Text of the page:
Monday, March 10, 2008


One of the things I love to do is to stand in front of a crowd and speak. This was not always the case. I once dreaded getting in front of people. My voice would shake because I would forget to breathe. I'd forget what I wanted to say and how I wanted to say it no matter how many times I practiced. When I was through making a presentation I couldn't remember if I said what I had planned. I wouldn't know if my audience enjoyed the talk. I would just know that I had not and that I made a complete fool out of myself.

The first talk I clearly remember giving was at an undergraduate research conference at CalTech during my Senior year of college. The wonderful thing about it was that we were all cut a little slack. At least that is what I told myself. (It's all about the little voice that you play over and over again in your head.) We were students after all and this experience was meant for learning. I made it through just fine. But the next few years of presentations were not so easy. After schooling, as a professional, I told myself that I was getting paid for my talks. I asked myself what would happen if people hated what I had to say. I never answered that question. The open ended query reverberated in my head leaving me nervous and certainly not at my best. Perhaps I was worried that they would shoot me on the spot. Maybe they would fire me? Maybe no one would ever show up to hear me talk again? After one presentation I made with a colleague at another institution a man in the audience (who was one of the biggest supporters of the library where I worked told me) "Don't quit your day job." That surely did a lot for my confidence, but I was not fired nor did they shoot me on the spot. But maybe he never returned for another one of my talks.

It wasn't until I began teaching that I started to enjoy speaking. First I began teaching computer classes to small groups of three or four at the library. Then, I moved on to teaching computer to Seniors at a local college. I became a young adult librarian and led book discussions. I then became a self-employed archives consultant and had to speak to large groups about all things related to historical records. The little voice in my head started saying, "They are interested in what I have to say!" Instead of screaming negativities that little voice edges me on. I love the art of "presentation" and like to think of it as a forum to exchange ideas with others. I am now asked to speak at many professional conferences in my field. Feedback on what I have to say is usually good. (Nobody's perfect.) I have often been told that the passion for my subject comes through and this is most important to me for I am nothing if not passionate.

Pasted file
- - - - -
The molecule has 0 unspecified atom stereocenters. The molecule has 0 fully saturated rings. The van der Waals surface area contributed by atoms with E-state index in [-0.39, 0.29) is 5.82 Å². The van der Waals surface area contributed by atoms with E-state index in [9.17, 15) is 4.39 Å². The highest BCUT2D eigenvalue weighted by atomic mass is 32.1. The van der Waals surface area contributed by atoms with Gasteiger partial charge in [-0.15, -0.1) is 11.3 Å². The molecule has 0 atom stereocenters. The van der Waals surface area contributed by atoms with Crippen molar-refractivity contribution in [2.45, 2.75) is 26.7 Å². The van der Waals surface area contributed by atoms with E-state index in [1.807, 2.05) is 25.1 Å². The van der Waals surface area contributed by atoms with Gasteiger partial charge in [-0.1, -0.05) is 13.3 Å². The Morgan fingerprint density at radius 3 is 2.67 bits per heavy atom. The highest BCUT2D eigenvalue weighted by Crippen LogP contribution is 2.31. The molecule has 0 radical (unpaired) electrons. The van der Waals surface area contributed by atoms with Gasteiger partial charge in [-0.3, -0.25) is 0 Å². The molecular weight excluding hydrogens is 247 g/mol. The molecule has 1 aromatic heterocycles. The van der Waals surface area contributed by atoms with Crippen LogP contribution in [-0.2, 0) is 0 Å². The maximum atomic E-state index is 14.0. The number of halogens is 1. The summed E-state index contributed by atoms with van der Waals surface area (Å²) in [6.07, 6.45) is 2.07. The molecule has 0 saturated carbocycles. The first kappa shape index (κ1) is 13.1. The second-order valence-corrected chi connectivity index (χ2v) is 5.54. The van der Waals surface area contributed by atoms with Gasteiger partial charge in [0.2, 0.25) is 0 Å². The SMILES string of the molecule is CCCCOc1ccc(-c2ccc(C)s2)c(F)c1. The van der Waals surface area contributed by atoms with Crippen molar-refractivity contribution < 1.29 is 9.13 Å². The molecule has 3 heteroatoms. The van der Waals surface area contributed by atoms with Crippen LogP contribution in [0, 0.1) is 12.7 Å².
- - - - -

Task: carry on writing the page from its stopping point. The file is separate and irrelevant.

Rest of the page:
So...what does this have to do with gardens or the arts? (It took me long enough to get to this point today didn't it?) This morning I was writing a presentation for the local Craftworkers Guild who have asked me to speak at their upcoming meeting this month. I will be presenting The Gardeners Soul for the first time. Someone was interested enough in the topic to invite me to speak so that's a good start. I am a little anxious about revealing my idea to the world, but I think I am more excited than anxious. That is what I am trying to get the voice in my head to repeat anyway. I am passionate about this subject. I am passionate about my work. I am passionate about nature. I am passionate about the act of creating, whether it is crafting or making "fine art." I am excited to share my passion with other to help elicit their passions. Maybe the audience will have a lot of ideas to share with me.

Now I need only to get over me fear of sending manuscripts out to publishers...

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